TALIB KWELI and DEAD PREZ / “Shuffering + Shmiling”
AIDS killed Fela. The family made the unprecedented decision to announce the cause of death. The Red Hot organization has been in the forefront of the cultural battle to call attention to AIDS and educate the general population about AIDS, particularly those populations that are traditionally underserved or ignored. The fund-raising recording project, Red, Hot + Riot, that featured a plethora of musical and entertainment talent was structured around interpretations of Fela’s music.
Covering Fela’s music is like giving a toothpick to a whale. No one can cover the music, you can try and channel part of the music, catch a feather from the spirit wings as the music flies by.
Sister Wunmi is up first doing an energetic cover of “Zombie.” A single and dancer of boundless energy, I like Wunmi’s attitude a whole lot.
As a dance tune, Bugz' computer beats work for what they are, but it’s not Afrobeat even though that is precisely what they attempt to duplicate. The London-based collective of Bugz In The Attic is in the forefront of programmed dance music and their arrangement of "Zombie" is a good case for what they do even though there is no way computers can get the same sound as an organic Fela-led orchestra.
Up next, Chi’s second-favorite son (that’s not a dis, just a recognition of reality) Common drops a thoughtful verse on a severely truncated version of "Tears and Sorrow."
Up in the mix are two heavyweights but the cut is so short you hardly recognize their contributions: Meshell Ndegeocello and West African guitarist Djelimady Tounkara.
One big, big problem with these kinds of projects is that inevitably some of the talent gets short-changed when the final product is released.
Produced by D’Angelo and Femi Kuti, “Water No Get Enemy” features trumpeter Roy Hardgrove and guitarist Nile Rogers. D’Angelo is on lead vocals plus Rhodes keyboard. That’s Fela’s son, Femi, on saxophone and vocals (sounding like his father) and Ms. Macy Gray sweetening up the chorus.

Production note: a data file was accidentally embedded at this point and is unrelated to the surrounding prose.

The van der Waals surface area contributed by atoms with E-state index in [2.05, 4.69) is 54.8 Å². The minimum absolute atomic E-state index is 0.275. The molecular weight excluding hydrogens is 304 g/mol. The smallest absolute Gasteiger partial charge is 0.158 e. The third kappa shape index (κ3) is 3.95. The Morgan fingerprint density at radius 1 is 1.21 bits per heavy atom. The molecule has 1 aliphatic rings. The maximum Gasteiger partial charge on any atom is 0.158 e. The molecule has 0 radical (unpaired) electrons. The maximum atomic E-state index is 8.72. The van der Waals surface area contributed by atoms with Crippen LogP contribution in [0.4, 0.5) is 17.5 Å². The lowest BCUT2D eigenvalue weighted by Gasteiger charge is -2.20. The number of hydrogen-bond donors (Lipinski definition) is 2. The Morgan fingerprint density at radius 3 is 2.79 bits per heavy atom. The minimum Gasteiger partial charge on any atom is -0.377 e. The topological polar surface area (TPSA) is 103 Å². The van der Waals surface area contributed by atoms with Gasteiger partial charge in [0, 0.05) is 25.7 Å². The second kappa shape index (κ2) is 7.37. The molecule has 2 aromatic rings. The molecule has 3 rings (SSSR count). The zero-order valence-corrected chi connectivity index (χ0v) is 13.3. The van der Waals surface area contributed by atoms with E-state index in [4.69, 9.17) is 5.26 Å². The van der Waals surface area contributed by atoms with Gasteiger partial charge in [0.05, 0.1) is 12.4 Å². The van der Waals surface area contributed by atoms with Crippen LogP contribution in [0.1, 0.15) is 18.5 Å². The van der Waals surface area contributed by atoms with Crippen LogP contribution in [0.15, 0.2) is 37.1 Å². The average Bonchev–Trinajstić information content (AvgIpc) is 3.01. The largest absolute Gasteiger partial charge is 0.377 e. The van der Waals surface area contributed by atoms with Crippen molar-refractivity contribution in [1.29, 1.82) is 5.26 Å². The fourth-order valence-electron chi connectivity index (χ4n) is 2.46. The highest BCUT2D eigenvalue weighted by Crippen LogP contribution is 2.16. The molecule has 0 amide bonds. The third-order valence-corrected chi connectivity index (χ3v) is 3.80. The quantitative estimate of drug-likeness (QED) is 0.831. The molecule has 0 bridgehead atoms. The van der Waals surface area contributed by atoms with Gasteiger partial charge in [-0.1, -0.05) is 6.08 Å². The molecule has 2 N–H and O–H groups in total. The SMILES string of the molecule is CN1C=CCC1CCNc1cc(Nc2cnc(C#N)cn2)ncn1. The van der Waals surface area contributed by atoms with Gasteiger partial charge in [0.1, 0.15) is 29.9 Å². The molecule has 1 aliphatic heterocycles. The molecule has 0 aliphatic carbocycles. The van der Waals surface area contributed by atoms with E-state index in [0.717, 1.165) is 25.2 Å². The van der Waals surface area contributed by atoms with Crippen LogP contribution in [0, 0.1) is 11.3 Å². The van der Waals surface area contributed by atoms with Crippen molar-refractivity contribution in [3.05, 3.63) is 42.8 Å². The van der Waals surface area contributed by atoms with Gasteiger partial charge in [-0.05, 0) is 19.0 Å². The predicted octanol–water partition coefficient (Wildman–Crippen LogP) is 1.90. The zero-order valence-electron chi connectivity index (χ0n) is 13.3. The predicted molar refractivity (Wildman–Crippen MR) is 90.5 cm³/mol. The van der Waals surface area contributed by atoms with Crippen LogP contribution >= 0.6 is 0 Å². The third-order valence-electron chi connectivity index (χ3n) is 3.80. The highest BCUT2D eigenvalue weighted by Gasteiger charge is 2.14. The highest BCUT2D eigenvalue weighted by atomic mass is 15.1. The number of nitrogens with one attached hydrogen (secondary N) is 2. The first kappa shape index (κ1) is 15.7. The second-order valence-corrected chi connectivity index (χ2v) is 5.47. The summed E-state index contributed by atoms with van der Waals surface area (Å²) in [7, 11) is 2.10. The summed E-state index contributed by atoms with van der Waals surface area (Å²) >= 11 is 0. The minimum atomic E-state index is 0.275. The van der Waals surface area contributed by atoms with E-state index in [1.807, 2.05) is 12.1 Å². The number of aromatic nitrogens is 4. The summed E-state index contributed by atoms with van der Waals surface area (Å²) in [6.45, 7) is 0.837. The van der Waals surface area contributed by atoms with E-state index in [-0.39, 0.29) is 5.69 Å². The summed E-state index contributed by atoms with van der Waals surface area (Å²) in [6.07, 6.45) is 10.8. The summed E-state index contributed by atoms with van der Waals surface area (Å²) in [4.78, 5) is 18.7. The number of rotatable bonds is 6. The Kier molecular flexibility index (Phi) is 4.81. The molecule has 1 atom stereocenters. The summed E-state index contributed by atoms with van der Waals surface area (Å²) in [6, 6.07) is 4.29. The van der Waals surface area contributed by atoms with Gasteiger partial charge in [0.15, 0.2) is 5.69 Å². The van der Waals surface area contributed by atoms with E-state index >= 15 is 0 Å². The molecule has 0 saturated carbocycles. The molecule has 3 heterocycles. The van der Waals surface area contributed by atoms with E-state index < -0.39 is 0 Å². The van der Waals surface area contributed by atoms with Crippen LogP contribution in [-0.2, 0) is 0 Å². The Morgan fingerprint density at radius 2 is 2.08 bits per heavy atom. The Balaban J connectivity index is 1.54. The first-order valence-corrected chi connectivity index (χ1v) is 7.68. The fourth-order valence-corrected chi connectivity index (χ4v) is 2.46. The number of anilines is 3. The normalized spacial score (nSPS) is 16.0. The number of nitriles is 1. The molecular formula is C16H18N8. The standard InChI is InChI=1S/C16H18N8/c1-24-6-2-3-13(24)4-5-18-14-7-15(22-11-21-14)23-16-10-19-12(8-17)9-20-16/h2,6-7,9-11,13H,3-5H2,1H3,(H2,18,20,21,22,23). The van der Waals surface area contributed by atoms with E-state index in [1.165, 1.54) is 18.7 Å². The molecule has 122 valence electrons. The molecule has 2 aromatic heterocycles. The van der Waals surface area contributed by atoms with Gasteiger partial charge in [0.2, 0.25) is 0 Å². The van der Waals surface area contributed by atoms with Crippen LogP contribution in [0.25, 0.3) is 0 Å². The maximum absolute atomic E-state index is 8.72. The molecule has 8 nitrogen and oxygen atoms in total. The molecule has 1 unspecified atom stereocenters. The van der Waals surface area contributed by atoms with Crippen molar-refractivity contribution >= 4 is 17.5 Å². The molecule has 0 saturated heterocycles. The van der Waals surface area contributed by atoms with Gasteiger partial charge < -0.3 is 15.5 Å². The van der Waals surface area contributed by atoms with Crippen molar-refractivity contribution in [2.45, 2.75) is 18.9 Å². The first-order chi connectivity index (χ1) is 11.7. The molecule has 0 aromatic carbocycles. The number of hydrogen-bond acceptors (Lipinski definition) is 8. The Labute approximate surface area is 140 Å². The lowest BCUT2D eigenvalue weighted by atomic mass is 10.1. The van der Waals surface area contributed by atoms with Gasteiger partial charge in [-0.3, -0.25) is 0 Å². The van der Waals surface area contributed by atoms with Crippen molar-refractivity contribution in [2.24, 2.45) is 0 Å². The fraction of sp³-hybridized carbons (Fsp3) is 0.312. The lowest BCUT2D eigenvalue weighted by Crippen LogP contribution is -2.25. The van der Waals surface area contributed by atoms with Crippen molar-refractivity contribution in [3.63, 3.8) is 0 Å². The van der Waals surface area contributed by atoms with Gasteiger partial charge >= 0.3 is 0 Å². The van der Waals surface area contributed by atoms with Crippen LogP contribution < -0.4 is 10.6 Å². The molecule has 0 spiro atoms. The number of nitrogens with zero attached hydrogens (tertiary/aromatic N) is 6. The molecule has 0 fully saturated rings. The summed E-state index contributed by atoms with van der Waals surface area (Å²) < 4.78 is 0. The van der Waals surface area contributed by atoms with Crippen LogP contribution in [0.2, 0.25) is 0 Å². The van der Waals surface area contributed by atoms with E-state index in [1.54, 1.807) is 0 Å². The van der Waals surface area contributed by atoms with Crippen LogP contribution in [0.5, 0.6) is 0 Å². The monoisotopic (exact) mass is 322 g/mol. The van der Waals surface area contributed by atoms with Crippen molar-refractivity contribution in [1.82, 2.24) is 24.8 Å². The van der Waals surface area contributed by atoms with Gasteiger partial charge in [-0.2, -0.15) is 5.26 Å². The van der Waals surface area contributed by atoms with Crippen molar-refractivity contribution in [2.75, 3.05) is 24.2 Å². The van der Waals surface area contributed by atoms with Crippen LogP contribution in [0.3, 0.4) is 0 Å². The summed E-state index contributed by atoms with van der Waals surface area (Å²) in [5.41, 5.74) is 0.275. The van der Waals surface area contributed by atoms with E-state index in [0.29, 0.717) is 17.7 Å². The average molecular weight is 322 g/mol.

The second part includes former members of Fela’s band and dancers (some of whom were also his wives). Again, I like what they do, unfortunately it does not quite measure up to the original nor does it strike out in its own direction so comparisons are inevitable.
“Shuffering + Shmiling” works probably the best of all the tracks because, thanks to the rappers, it goes it’s own way.
Talib Kweli is on point as he drops wisdom in keeping with the critique of organized religion that was the original intent of this song.
Dead Prez rise to the occasion and keep the flow moving in a powerful upward direction. This is a beautiful interpretation of Fela’s music rather than an attempt to imitate the unduplicable.
We close with a edited version of Fela performing “Shuffering And Shmiling.” Immediately it is obvious that organic funk has a different texture than computer-generated beats and the sound of modern recording techniques, not to mention the content, the science Fela spews, how he takes his time and bills his case starting with a statement that it is not our fault that we were born into our conditions, and then he takes it out from there.
Fela’s father was a preacher. Fela was a preacher. But there messages could not be more different. “Shuffering And Shmiling” is the kind of song behind which friends might fall out with each other. Fela teeth sharp but he no bite tongue. There can be no freedom of speech if we are not speaking our truths, sharing our realities, introducing our dreams to each other and the world.
—Kalamu ya Salaam
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